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The 1780s and 1790s were a critical era for communities of color in the new United States of America. Even Thomas Jefferson observed that in the aftermath of the American Revolution, "the spirit of the master is abating, that of the slave rising from the dust." This book explores the means by which the very first Black and Indian authors rose up to transform their communities and the course of American literary history. It argues that the origins of modern African-American and American Indian literatures emerged at the revolutionary crossroads of religion and racial formation as early Black and Indian authors reinvented American evangelicalism and created new postslavery communities, new categories of racial identification, and new literary traditions.

While shedding fresh light on the pioneering figures of African-American and Native American cultural history--including Samson Occom, Prince Hall, Richard Allen, Absalom Jones, and John Marrant--this work also explores a powerful set of little-known Black and Indian sermons, narratives, journals, and hymns. Chronicling the early American communities of color from the separatist Christian Indian settlement in upstate New York to the first African Lodge of Freemasons in Boston, it shows how eighteenth-century Black and Indian writers forever shaped the American experience of race and religion. American Lazarus offers a bold new vision of a foundational moment in American literature. It reveals the depth of early Black and Indian intellectual history and reassesses the political, literary, and cultural powers of religion in America. ... Read more

Customer Reviews (3)

5-0 out of 5 stars Great Book in Literature and Religion
American Lazarus is the story of how African American and Native American writers forged new tools to re-create their identities. In spite of slavery and subjugation, men like Samson Occom, John Marrant, Richard Allen, and Prince Hall endeavored to raise their people from civic death. This book is powerful. It is beautifully written; it sheds new light on traditions of resistance in American letters; and it shows that the theme of Lazarus (the biblical story where Jesus raises his friend from the dead) was an overarching conception for peoples of color just as the Exodus story was. Incredible history; amazing literary analysis. American Lazarus is a triumph.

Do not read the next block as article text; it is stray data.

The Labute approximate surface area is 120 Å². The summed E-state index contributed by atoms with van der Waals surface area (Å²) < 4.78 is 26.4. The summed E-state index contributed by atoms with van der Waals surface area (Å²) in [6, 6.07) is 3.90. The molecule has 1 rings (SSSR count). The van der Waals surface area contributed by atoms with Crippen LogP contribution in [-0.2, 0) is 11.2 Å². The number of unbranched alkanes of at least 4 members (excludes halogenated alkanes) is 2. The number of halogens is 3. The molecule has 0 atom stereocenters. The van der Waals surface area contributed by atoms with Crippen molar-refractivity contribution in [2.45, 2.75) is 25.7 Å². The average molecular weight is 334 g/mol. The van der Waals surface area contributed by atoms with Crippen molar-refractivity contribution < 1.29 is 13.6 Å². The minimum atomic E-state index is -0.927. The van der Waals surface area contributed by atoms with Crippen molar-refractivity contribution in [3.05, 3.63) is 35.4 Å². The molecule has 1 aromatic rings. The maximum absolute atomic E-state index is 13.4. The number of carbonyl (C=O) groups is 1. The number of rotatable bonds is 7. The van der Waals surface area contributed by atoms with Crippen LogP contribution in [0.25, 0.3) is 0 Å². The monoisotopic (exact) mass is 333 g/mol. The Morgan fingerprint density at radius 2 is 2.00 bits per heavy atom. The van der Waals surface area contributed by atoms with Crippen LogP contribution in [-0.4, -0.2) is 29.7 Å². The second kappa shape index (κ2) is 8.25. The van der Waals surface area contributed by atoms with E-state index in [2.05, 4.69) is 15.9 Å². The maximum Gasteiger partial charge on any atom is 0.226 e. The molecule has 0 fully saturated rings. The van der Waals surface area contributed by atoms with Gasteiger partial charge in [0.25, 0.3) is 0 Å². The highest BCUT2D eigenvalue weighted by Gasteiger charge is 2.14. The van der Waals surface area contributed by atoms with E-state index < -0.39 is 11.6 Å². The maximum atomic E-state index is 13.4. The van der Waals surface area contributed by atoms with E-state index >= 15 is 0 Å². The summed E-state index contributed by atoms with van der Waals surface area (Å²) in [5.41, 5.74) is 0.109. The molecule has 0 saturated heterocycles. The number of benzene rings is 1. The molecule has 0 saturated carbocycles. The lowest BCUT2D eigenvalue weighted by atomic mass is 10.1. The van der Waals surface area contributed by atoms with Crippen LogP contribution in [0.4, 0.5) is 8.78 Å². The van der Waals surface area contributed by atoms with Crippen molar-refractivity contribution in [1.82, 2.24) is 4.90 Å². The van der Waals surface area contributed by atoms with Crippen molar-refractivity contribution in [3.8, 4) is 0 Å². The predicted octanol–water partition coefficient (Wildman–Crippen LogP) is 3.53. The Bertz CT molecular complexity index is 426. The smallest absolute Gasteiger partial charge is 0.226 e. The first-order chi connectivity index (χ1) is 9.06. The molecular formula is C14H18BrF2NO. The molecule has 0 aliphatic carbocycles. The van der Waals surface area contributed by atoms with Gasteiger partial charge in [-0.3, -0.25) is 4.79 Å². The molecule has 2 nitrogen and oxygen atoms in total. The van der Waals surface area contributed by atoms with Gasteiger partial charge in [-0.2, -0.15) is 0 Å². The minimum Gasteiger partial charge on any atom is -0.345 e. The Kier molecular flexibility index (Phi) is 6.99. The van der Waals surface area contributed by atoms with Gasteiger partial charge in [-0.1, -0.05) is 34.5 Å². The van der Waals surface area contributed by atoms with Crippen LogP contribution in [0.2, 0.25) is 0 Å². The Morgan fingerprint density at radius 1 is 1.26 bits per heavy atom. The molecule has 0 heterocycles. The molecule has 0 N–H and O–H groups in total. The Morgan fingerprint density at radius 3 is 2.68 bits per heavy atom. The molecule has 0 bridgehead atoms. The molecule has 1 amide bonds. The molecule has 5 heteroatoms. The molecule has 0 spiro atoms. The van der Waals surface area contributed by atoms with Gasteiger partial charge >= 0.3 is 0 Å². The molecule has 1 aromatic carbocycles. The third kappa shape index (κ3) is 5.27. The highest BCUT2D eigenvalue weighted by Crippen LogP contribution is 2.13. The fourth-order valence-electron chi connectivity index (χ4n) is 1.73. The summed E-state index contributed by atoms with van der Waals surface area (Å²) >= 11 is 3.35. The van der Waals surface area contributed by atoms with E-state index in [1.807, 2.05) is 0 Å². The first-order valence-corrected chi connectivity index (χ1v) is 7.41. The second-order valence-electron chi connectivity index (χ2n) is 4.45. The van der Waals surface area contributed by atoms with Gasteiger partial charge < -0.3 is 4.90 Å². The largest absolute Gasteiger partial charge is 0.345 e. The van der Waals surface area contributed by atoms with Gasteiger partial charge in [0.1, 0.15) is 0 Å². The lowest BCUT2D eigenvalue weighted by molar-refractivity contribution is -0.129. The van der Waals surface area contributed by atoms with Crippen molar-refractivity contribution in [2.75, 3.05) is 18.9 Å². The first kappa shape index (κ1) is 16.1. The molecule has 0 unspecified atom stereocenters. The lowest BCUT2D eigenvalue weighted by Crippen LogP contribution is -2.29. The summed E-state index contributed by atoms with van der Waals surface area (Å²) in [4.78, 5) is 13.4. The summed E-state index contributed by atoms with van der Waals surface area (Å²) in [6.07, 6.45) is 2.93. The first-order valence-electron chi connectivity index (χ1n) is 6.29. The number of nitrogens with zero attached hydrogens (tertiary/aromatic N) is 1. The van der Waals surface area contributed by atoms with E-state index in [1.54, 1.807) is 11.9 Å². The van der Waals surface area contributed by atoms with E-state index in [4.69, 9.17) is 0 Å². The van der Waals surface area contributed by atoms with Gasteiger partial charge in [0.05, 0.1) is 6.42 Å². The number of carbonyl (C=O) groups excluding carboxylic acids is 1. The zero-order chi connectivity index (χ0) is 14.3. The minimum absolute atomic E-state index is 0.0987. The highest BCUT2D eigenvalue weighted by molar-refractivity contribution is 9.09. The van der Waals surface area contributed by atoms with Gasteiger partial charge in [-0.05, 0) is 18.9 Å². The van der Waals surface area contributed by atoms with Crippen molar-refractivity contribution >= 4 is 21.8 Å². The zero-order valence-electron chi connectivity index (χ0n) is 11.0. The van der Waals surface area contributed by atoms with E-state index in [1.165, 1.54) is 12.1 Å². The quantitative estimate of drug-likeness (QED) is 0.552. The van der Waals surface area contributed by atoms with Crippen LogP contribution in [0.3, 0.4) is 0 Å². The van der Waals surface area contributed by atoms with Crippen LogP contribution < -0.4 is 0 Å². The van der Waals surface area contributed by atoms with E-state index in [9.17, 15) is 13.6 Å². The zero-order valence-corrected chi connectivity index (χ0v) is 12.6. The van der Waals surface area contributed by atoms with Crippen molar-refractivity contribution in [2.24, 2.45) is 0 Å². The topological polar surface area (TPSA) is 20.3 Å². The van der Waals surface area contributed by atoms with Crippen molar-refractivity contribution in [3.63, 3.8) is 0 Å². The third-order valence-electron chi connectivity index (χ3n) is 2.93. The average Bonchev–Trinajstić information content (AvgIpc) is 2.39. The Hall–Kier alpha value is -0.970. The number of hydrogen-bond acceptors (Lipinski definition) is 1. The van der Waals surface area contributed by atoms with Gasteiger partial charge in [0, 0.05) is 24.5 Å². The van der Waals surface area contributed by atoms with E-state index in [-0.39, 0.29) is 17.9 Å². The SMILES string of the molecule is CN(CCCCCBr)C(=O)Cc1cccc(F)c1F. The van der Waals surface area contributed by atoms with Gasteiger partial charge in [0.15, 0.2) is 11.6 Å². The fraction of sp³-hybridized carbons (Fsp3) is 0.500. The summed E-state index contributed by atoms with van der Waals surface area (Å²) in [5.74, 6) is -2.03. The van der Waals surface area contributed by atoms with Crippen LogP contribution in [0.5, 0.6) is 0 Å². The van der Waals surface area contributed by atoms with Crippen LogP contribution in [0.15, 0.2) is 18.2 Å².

5-0 out of 5 stars An incredible story
My minister mentioned this book in a recent sermon. As a Christian living in the 21st Century, I realize that there is so much that I can take for granted. The trials and tribulations and triumphs that people like Samson Occom and John Marrant went through were inspiring to say the least. I had no idea that one of America's first hymnals was compiled by a Native American, nor did I discover until reading this book how much American Christianity is so entwined in Black and Indian struggles. I learned so much from this book. I'm not a reader of literature, but now I want to find out more about these people. I can say that it's made me a better Christian. I'm so grateful to these American saints. Thank you, Joanna Brooks, for opening my eyes.

5-0 out of 5 stars Intellectual work and discovery at its best
With AMERICAN LAZARUS, Brooks recovers, or might I say, revives either long-forgotten or oft-misunderstood religious writings by eighteenth-century African Americans and Native Americans.And the story she tells through their works is as relevant in the 21st century as it was during theirs: God takes sides, and God's side is with the poor, the enslaved, the colonized.And these writers, like Brooks, ask: which side are you on?AMERICAN LAZARUS shows us the debt we owe to these innovative ancestors of color--politically, culturally, spiritually.And for that, we are indebted to Brooks as well. ... Read more

Hardcover: 328 Pages (2003-06)
list price: US$39.95 -- used & new: US$22.99
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Asin: 0252028198